Since it’s becoming considerably harder to train and keep the best people (and the war for leadership talent is at its peak in the period 2010-2020 so the demographics tell us), it is clear that companies are interested in providing executive coaching to managers who are then able to improve productivity by motivating, energizing and exciting their direct reports, who then in turn make a much greater contribution on an overall basis, much of which then translates to the “bottom line”.
So, what does executive coaching really cost?
Typically executive coaching programs combine both change-focused coaching (changing certain behaviors, competencies or skills) and growth-oriented coaching (focused on lifting or honing performance). It may also include direct one-to-one training and management consulting intervention. This makes the average costs of executive coaching quite hard to tie down but we can nonetheless make some broad estimates.
Assuming that any training or consulting is only provided in the context of the one-to-one relationship between the coach and the coachee, executive coaching programs or assignments typically last from 6 months to one year. The cost of a year of executive coaching generally costs a company somewhere between $7,000 and $25,000 in theUSwhich usually includes several personal assessments and weekly telephone or face-to-face coaching sessions (lasting anywhere from 30 minutes to up to two hours at a time). In the UK, these costs range from between £3,500 and £15,000.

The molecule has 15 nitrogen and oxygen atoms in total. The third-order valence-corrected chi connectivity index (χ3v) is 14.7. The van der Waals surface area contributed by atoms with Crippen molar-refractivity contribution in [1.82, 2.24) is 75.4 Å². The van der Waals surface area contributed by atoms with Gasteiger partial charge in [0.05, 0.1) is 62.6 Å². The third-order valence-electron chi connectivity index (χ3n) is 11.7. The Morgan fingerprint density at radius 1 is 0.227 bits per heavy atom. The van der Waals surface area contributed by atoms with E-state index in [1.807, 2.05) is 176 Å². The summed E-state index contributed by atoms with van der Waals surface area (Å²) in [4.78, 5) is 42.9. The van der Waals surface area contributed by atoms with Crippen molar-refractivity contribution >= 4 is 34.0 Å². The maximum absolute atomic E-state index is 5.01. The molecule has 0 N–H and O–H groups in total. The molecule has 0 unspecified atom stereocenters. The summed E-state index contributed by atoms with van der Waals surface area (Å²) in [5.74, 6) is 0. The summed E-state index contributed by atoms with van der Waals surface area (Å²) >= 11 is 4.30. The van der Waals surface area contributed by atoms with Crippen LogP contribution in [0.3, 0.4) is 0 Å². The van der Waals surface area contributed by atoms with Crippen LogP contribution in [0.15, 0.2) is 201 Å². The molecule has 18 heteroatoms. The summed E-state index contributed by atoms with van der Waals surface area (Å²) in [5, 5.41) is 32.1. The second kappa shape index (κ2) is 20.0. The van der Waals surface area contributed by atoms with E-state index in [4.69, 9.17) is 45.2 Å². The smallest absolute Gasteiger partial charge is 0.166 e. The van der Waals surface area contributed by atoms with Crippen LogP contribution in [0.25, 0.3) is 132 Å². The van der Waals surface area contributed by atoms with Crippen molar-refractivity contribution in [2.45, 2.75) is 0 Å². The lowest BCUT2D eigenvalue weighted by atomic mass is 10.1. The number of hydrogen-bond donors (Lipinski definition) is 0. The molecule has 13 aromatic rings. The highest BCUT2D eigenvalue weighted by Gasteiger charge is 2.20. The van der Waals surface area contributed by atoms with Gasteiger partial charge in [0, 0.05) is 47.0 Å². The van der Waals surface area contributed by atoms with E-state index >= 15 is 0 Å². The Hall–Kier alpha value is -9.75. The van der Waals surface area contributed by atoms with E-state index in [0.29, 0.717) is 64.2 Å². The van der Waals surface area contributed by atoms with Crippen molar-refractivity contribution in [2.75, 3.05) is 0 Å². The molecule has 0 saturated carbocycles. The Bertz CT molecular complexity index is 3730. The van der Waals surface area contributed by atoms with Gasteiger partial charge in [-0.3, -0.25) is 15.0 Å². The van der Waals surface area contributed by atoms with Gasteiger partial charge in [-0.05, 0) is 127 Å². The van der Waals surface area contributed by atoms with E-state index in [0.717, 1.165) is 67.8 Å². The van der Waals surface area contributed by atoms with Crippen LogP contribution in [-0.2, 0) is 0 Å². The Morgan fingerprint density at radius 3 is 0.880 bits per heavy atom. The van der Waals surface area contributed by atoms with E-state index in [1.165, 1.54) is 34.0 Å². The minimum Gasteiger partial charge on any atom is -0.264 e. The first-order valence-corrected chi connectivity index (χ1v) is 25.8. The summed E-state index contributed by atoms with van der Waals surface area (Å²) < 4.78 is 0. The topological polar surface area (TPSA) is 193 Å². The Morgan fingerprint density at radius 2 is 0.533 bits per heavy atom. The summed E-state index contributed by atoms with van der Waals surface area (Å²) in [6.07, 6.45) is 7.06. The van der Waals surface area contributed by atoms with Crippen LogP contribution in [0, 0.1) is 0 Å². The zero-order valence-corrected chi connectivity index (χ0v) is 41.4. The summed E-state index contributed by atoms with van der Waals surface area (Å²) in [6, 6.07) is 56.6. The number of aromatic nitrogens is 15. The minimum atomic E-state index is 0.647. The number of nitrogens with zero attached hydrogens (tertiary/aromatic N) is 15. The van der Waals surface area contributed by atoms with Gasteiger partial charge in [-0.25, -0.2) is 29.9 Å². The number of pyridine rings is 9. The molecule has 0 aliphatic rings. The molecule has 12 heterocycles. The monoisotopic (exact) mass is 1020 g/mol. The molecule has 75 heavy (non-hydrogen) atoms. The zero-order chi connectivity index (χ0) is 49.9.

The number of sessions provided varies considerably with as few as 6 or 7 at the one end of the continuum and as many as 20 to 25 at the other end. Of course some executive coaching is continual with executives preferring to hold sessions on a regular basis for as long as necessary (every 2 weeks on a Thursday afternoon for example).
Executive coaching assignments are often expensed by the hour or day, by the month or over a more extensive call-off period. This will always depend upon circumstances and what an executive is specifically looking to achieve in the time frame. When a relationship is new, a first session may be free in order to better discover or understand the particular challenges of the specific coaching relationship and to work out how the coach and coachee might successfully work together.
Although it varies amongst different coaching firms, the likely investment (in terms of minimum costs) and the likely return is often discussed and agreed at the outset. Recent research suggests that senior executives look for at least a 2:1 return on investment (although as we suggested earlier they will accept that some of this return is in “soft” benefits as well). Recent research has suggested that actual returns on executive coaching (taken over a 12 month period on average) have been in the range of 150% to as much as 400% on the investment made, while 200%-250% more closely represents the average return.
With these kinds of ROI figures, executive coaching, if well chosen and set up, certainly seems to be worth the money and may be a much more focused way of delivering development to managers and executives than other methods.